Comparative Protein Biochemistry -
Enzymology & Molecular Parasitology
two topics enzymology and molecular parasitology are combined
in the current research projects outlined below.
The main focus of the lab is to compare
enzymes and protein machineries from different organisms
with an emphasis on unicellular parasites.
do we compare yeast and parasites? Apart
from satisfying our curiosity, we analyze
protein functions in order to figure
out what exactly distinguishes parasitic protists from yeast
or man at the molecular level. The more we know about parasites, the more
treatment options will be discovered (even though biochemical
research is just one part of such a process). Furthermore,
the comparison of similar proteins from phylogenetically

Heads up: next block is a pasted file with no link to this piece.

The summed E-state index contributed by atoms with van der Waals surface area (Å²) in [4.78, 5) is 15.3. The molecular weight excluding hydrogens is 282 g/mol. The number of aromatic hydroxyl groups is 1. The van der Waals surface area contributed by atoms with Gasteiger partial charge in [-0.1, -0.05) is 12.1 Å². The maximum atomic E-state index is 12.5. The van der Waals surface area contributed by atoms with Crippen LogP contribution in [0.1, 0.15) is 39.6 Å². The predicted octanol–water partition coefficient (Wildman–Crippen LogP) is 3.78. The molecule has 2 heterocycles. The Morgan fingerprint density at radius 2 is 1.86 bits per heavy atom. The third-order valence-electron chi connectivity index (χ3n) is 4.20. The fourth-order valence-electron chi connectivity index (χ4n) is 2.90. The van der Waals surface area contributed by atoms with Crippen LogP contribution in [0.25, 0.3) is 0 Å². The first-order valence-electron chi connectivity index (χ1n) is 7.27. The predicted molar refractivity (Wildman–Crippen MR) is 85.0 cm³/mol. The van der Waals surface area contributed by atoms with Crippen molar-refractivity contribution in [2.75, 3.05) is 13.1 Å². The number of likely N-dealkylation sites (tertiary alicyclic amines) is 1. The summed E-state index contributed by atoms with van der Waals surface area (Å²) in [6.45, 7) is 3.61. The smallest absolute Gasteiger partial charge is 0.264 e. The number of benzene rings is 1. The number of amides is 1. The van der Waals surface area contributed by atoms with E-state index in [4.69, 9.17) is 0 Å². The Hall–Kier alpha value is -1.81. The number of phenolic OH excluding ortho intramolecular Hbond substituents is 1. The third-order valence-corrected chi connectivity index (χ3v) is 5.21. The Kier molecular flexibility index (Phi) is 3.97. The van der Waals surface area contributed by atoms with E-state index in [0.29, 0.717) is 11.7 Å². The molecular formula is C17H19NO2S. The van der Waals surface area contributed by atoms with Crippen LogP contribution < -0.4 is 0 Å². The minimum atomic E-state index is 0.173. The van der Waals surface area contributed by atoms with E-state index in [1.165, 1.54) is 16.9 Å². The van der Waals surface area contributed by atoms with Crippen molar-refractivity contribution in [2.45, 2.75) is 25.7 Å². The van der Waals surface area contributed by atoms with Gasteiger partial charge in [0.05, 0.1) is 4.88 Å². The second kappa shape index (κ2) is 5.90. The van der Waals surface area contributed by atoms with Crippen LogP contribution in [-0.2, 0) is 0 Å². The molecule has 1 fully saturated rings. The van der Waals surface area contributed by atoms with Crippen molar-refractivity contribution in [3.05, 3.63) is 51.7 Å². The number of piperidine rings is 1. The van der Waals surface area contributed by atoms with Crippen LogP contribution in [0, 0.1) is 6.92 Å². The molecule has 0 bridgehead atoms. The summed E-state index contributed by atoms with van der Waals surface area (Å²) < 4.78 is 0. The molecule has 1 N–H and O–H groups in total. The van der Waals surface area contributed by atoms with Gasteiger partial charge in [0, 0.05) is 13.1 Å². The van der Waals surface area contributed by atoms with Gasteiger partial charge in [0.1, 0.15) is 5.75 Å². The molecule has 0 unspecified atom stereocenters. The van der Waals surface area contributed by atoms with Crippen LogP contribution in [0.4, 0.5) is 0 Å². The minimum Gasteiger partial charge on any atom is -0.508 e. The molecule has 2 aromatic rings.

distant organisms (Fig. 1) is highly suited to
decipher protein structure-function relationships and the
molecular evolution of protein machineries.
In brief, we try to answer the questions "what do certain proteins
do" and "how do they work" for parasites, yeast and man.
1: We work with proteins from baker's yeast (blue) and the
parasites Plasmodium falciparum (red) and Leishmania tarentolae
(green). These organisms are members from three different
groups of eukaryotes. In contrast, many commonly used model
organisms such as yeast, worms, flies, mice, etc. are all
members of a single group (the opisthokonta). The figure
was modified from Deponte
mitochondrial protein import machinery of parasitic protists
GFP-tagging sheds light on protein translocation
and thiol-disulfide metabolism - new enzymes, new lessons
Quantitative and mechanistic assessment of thiol switches
glyoxalase system of the malaria parasite Plasmodium falciparum